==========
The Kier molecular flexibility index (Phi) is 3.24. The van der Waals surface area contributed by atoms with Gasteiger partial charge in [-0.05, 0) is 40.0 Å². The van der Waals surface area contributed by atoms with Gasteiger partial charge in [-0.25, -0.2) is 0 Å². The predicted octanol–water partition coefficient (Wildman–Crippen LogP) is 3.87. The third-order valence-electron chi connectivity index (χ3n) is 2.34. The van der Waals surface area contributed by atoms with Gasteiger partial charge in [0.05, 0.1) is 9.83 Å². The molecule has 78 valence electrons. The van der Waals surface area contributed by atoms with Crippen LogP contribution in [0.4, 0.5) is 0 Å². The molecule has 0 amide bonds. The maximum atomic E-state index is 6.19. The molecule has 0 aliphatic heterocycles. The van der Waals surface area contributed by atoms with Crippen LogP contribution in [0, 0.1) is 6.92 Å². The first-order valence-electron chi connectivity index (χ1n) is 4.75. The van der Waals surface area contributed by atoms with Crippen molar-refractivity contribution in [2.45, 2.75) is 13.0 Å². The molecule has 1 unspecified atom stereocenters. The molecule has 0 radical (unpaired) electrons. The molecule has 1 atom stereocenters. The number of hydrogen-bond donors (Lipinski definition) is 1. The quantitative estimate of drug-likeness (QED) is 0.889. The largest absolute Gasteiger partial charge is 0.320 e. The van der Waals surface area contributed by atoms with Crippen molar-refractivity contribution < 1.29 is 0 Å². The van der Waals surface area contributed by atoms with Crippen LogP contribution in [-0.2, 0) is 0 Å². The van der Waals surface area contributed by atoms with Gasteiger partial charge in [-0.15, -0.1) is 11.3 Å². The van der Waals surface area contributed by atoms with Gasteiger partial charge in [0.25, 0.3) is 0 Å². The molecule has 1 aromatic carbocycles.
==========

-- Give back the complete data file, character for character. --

The Kier molecular flexibility index (Phi) is 3.24. The van der Waals surface area contributed by atoms with Gasteiger partial charge in [-0.05, 0) is 40.0 Å². The van der Waals surface area contributed by atoms with Gasteiger partial charge in [-0.25, -0.2) is 0 Å². The predicted octanol–water partition coefficient (Wildman–Crippen LogP) is 3.87. The third-order valence-electron chi connectivity index (χ3n) is 2.34. The van der Waals surface area contributed by atoms with Gasteiger partial charge in [0.05, 0.1) is 9.83 Å². The molecule has 78 valence electrons. The van der Waals surface area contributed by atoms with Crippen LogP contribution in [0.4, 0.5) is 0 Å². The molecule has 0 amide bonds. The maximum atomic E-state index is 6.19. The molecule has 0 aliphatic heterocycles. The van der Waals surface area contributed by atoms with Crippen LogP contribution in [0, 0.1) is 6.92 Å². The first-order valence-electron chi connectivity index (χ1n) is 4.75. The van der Waals surface area contributed by atoms with Crippen molar-refractivity contribution in [2.45, 2.75) is 13.0 Å². The molecule has 1 unspecified atom stereocenters. The molecule has 0 radical (unpaired) electrons. The molecule has 1 atom stereocenters. The number of hydrogen-bond donors (Lipinski definition) is 1. The quantitative estimate of drug-likeness (QED) is 0.889. The largest absolute Gasteiger partial charge is 0.320 e. The van der Waals surface area contributed by atoms with Crippen molar-refractivity contribution < 1.29 is 0 Å². The van der Waals surface area contributed by atoms with Crippen LogP contribution in [-0.2, 0) is 0 Å². The van der Waals surface area contributed by atoms with Gasteiger partial charge in [-0.15, -0.1) is 11.3 Å². The van der Waals surface area contributed by atoms with Gasteiger partial charge in [0.25, 0.3) is 0 Å². The molecule has 1 aromatic carbocycles.